The Financial Post recently published an article titled “Audit check-up: What’s on the taxman’s radar?” For most of us the thought of an audit by the Canada Revenue Agency (CRA) conjures up feelings akin to dread and despair. Not because we’re hiding anything, but because it is never fun or easy to have every area of our personal or business finances scrutinized by the tax department. Never!

But with tax season now behind us, but still fresh in our minds, it makes sense to make sure we are prepared for an eventual audit by having all of the records we may need easily available and ready to go for that uncertain day.

The Financial Post  article noted that for recent CRA audits, “the focus has been on private enterprise issues that affect payroll, employee taxable benefits, management fees and shareholder debt.”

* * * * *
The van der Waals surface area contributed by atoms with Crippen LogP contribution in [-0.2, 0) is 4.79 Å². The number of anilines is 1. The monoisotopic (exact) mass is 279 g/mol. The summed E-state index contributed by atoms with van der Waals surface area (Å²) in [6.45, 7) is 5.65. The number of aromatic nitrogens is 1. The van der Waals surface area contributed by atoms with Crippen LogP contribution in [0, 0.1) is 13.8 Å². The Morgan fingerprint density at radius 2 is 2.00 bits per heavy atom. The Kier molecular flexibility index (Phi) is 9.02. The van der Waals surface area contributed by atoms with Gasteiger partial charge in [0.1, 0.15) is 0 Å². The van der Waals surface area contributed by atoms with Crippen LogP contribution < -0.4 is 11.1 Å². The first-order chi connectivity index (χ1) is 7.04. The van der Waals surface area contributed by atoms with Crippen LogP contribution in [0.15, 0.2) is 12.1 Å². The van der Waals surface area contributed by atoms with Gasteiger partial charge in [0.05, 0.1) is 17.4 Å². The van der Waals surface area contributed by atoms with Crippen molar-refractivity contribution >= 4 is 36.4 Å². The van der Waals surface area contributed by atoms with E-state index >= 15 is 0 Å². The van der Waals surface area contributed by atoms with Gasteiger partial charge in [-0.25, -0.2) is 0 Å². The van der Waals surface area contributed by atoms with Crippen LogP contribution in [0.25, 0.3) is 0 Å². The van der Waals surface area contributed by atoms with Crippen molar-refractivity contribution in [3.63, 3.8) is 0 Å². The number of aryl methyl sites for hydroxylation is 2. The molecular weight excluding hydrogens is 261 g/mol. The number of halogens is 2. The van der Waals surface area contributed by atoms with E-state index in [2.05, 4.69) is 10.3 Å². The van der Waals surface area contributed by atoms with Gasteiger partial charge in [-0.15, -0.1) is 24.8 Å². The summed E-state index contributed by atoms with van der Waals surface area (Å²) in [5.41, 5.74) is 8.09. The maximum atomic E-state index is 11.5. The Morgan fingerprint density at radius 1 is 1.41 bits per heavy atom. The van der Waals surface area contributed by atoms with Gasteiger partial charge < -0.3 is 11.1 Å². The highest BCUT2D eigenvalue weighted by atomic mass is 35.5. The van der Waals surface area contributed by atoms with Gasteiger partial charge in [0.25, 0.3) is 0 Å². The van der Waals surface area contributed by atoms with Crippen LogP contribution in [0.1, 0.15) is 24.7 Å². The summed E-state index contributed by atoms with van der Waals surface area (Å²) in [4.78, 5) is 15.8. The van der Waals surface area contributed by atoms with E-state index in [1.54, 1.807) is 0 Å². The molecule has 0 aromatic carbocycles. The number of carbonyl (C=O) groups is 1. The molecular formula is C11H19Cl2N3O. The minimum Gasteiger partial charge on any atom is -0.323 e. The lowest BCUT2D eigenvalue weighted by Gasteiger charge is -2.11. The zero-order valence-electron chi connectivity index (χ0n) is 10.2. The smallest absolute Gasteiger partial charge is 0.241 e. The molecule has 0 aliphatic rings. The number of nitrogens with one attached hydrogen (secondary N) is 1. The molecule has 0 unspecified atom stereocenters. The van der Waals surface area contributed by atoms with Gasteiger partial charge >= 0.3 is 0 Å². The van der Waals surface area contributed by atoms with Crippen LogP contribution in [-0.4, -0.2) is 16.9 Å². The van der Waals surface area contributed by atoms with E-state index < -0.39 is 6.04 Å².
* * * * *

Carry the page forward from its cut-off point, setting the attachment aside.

With regard to shareholder debt, the article states: “CRA auditors are also on the alert for loans corporations make to their shareholders or family members of shareholders. CRA looks at these arrangements carefully to satisfy itself that they are not shareholder appropriations that, in some cases, should be included in the shareholder’s income and subject to tax.” And, “because the affairs of private corporations and their shareholders are often intertwined, CRA auditors continue to review many expense categories to ensure no personal expenses are being claimed in the business and that shareholder withdrawals from the business are being appropriately taxed.

Earlier in the year, The Toronto Globe and Mail contained the following advice for those who are audited:

If you’re selected for an audit, it is in your best interest to:

  • co-operate with the auditor,
  • answer all questions respectfully, and
  • provide any information and supporting documents requested on a timely basis.

You may also want to get advice from a tax professional, who can act as your representative.

Tip: Keep all your tax information and receipts for 6 years. If you’re audited, providing the CRA with the necessary supporting documents may minimize the impact of the audit.

This information is provided as an information service only and is not intended to substitute for competent professional advice. No action should be initiated without consulting a professional advisor.